Fortunately, I had collected seed from my favorite, Vanhouttea brueggeri, in 2006, so even though my outdoor plants were gone, I had some seedlings coming along indoors. As it happened, I also had one seedling left of V. pendula and V. lanata, so I wasn't completely broke.
Some of the sinningia tubers were sprouting, so not everything was dead. S. douglasii, S. polyantha, and S. ramboi were three of the earliest. S. ramboi seems particularly durable, since it had already sprouted in January, and the freeze didn't damage the sprouts.
Sinningia gerdtiana looked dead in January, but some of the stems were now showing green leaf buds.
I collected the dead-looking plants onto a bench that I called the Morgue. For the next three months, I regularly inspected these pots, looking for any signs of life.
Already, some of the plants in the Morgue had revived.
One of the remarkable patterns was that the Morgue was full of S. reitzii and S. "Black Hill" plants, but only the latter were coming back from the brink. None of the S. reitzii plants ever revived, even though some of the reitzii hybrids survived without damage. Most of the "Black Hill" plants did come back, showing another distinction between the two types.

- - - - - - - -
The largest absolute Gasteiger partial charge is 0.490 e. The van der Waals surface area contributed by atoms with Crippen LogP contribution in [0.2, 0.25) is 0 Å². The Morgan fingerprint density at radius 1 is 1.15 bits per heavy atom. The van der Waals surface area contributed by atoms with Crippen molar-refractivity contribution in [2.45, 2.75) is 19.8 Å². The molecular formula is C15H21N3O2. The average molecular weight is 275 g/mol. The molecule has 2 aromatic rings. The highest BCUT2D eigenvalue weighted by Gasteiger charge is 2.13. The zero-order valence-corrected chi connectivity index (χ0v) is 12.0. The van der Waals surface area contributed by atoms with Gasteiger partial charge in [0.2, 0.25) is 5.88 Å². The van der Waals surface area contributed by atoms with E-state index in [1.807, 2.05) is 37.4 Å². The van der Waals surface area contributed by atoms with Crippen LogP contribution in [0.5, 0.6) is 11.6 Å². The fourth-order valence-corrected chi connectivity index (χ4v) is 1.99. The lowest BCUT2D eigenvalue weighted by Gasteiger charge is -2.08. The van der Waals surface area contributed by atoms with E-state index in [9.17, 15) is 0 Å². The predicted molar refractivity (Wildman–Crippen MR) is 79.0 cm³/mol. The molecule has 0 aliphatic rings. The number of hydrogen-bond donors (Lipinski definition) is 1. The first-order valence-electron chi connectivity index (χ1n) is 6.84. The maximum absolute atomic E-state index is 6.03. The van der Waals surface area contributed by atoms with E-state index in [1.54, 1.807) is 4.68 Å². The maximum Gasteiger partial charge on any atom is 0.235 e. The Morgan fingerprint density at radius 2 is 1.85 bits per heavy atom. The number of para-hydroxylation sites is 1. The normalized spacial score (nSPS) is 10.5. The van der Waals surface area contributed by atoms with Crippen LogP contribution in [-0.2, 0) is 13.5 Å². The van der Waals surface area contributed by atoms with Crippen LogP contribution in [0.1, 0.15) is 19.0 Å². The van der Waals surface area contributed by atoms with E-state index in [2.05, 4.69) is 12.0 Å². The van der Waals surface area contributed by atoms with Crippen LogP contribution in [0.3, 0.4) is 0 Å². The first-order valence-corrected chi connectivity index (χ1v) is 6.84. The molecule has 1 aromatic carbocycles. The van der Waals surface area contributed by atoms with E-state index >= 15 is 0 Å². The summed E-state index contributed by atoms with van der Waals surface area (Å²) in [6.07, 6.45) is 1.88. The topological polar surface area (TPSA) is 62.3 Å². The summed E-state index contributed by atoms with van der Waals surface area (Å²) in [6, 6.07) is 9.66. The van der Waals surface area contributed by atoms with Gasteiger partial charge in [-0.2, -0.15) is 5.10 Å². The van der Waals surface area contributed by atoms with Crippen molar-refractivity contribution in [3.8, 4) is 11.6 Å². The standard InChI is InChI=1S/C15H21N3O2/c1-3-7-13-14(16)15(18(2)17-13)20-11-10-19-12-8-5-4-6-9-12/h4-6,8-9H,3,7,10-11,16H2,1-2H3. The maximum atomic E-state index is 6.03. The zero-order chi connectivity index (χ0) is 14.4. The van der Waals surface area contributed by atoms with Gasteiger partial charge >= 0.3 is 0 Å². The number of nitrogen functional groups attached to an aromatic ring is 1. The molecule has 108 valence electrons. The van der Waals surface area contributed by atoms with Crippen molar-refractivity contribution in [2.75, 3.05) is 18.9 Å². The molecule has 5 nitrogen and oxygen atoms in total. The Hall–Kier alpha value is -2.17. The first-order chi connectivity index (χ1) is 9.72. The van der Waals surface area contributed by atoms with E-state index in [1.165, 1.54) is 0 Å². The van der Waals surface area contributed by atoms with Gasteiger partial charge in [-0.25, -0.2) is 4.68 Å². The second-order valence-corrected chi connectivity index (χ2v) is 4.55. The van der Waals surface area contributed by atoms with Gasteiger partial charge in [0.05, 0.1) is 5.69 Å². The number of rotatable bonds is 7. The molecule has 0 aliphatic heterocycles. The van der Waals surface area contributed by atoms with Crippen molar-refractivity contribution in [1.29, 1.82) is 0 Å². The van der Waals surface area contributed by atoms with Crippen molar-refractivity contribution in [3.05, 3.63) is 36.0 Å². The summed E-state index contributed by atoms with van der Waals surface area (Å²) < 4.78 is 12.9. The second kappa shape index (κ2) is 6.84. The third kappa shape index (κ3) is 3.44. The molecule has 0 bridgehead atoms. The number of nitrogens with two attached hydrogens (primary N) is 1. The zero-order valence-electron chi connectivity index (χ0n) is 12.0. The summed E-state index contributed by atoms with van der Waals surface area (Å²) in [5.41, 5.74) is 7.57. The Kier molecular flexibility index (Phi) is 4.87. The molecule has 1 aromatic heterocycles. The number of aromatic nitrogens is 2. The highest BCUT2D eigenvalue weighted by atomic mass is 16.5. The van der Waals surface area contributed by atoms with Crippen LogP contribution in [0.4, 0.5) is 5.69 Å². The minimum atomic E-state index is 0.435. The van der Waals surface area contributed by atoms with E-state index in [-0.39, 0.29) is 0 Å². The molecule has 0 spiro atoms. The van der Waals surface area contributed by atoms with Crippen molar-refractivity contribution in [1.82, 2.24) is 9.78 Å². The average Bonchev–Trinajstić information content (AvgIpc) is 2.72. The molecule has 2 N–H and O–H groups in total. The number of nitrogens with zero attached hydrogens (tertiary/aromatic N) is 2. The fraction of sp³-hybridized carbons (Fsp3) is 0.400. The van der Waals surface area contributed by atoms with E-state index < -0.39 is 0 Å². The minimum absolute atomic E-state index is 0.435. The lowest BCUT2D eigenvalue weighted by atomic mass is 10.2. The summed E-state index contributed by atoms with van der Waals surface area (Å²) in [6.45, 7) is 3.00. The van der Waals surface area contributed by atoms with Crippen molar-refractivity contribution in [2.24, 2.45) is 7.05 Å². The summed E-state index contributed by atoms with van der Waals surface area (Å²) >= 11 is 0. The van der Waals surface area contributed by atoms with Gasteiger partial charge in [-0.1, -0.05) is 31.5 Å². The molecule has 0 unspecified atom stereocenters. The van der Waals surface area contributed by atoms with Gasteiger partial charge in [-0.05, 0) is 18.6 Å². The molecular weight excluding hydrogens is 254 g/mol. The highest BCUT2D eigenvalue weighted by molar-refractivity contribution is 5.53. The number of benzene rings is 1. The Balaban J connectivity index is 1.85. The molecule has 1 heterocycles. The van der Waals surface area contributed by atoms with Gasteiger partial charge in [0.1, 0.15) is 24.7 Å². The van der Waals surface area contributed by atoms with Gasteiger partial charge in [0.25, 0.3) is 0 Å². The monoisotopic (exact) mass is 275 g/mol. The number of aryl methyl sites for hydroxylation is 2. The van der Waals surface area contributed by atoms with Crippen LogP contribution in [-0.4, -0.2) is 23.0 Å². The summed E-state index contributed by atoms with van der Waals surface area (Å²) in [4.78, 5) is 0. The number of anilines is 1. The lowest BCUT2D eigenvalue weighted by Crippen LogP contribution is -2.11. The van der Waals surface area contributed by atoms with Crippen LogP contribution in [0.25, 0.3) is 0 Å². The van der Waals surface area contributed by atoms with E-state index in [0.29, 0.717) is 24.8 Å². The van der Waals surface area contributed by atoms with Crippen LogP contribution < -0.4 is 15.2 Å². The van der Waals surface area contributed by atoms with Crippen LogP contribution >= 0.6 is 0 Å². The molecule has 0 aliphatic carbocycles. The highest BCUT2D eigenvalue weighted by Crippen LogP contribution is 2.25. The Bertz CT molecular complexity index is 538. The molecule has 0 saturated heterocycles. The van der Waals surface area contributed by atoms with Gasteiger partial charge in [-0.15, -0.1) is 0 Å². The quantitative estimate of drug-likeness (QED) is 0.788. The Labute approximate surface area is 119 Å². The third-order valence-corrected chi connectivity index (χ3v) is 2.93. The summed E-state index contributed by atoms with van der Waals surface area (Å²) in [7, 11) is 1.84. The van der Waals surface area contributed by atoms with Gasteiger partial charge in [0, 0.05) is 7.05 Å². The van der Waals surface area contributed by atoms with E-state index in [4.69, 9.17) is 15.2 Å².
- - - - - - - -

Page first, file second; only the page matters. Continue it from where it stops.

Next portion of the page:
Unfortunately, some 25-year-old tubers of S. 'Peninsula Belle' (S. reitzii x lineata) were among the casualties; the tubers remained firm, but never revived.
Meanwhile, S. ramboi was already in bloom.
In something of a surprise, my Columnea schiedeana plant in a hanging basket under the patio roof, which had appeared to survive the freeze, gradually lost all its leaves. I would continue to water it for another two months, but it was dead. This is one of the hardiest of columneas, but obviously not hardy enough.
Two plants in the Morgue I had totally given up on now had sprouts: S. brasiliensis and S. mauroana. The latter was growing quite rapidly.
The Nematanthus crassifolius plant I had given up for dead had specks of green at the base of the stem. [August 2009: the plant never really recovered, and after struggling on with a few leaves for two more winters, finally expired.]
Meanwhile, freeze survivors were in bloom: S. lineata, S. polyantha, and S. douglasii.
At this point, I started emptying the Morgue, dumping the plants which were obviously dead, like the sinningias with mushy tubers, and the several dead plants of S. schiffneri. It was obvious now that not one of the vanhoutteas or paliavanas had survived, not even the V. calcarata I had planted in the ground.
I had given up on my old S. macrostachya tuber, since there had been no sign of life from it since the freeze, more than four months ago. But now there was a tiny sprout from the tuber, and in another week, there was a second.
This was the last plant rescued from the Morgue. All the rest were really dead.
Meanwhile, more freeze survivors were in bloom: S. leucotricha, S. leucotricha x cardinalis, S. insularis, S. glazioviana, S. reitzii x cardinalis.